Mndoyants, the winner of the 2016 Cleveland International Competition, will perform classical material, as well as his own works
Moscow pianist, composer and teacher at the Moscow Conservatory Nikita Mndoyants is set to debut on the Carnegie Hall stage on Wednesday, the musician told TASS ahead of the performance.
Mndoyants, the winner of the 2016 Cleveland International Competition, will perform classical material, as well as his own works.
“Performing at Carnegie Hall has a special meaning to Russian musicians, because Petr Tchaikovsky took part in opening it. Sergei Rachmaninov performed here a lot. It is a Hall with a rich history, one of the most important international stages, and performing on it is considered a high point in the biography of any musician,” he said.
“I was very thorough in selecting the repertoire, because I understand that it is hard to surprise the New York audience. That is why there won’t be any popular classics and hits at my concert,” the 28 year old performer said.
“For the program, I chose one of the last works of Ludwig van Beethoven – The Six Bagatelles, which stand apart in his work, and they allow for the performer’s imagination,” said Mndoyants, adding that the first part of the concert will also consist of Robert Schumann’s cycle of variations, while the second will consist of Sergei Prokofiev’s Eighth Sonata as well as the young composer’s’ own works.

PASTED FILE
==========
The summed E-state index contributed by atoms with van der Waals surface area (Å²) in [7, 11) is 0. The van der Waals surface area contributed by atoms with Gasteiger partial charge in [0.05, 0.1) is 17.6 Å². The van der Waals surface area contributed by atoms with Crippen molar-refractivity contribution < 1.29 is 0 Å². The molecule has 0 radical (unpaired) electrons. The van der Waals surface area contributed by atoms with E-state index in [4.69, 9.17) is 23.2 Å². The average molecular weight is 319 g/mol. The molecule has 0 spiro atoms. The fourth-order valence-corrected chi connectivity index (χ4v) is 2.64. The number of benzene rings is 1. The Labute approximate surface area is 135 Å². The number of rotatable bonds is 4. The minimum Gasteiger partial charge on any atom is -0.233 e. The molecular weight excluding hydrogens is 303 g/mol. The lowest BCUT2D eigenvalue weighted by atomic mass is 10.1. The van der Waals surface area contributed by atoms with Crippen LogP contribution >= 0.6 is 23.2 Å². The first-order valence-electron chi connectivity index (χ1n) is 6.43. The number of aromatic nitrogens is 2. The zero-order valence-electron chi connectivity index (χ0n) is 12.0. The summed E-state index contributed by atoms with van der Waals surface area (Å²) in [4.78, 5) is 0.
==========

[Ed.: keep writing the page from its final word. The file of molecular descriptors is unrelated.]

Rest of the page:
Mndoyants, a member of the Union of Composers of Russia, will perform Variations on a theme of Paganini as a composer at Wednesday’s concert.
“Few composers can say how and when the grain of a new work is born. It is a process that has is pondered for a long time, you are always scrolling through the material – on the road, on vacation, your thoughts are constantly engaged in it. Later on at the instrument, certain pieces are worked through, themes are developed,” he said.
After the performance at Carnegie Hall, Mndoyants has a lengthy tour ahead of him to South Africa and in 2018 in China.
“Right now, I enjoy performances, concerts, tours, concerts with orchestra. And I don’t have as much time to compose, but I don’t feel like it is a bad thing. Possibly, in the future, 30 years from now, when it will be harder for me to go on tour, I will dedicate more time to music and to teaching,” said he.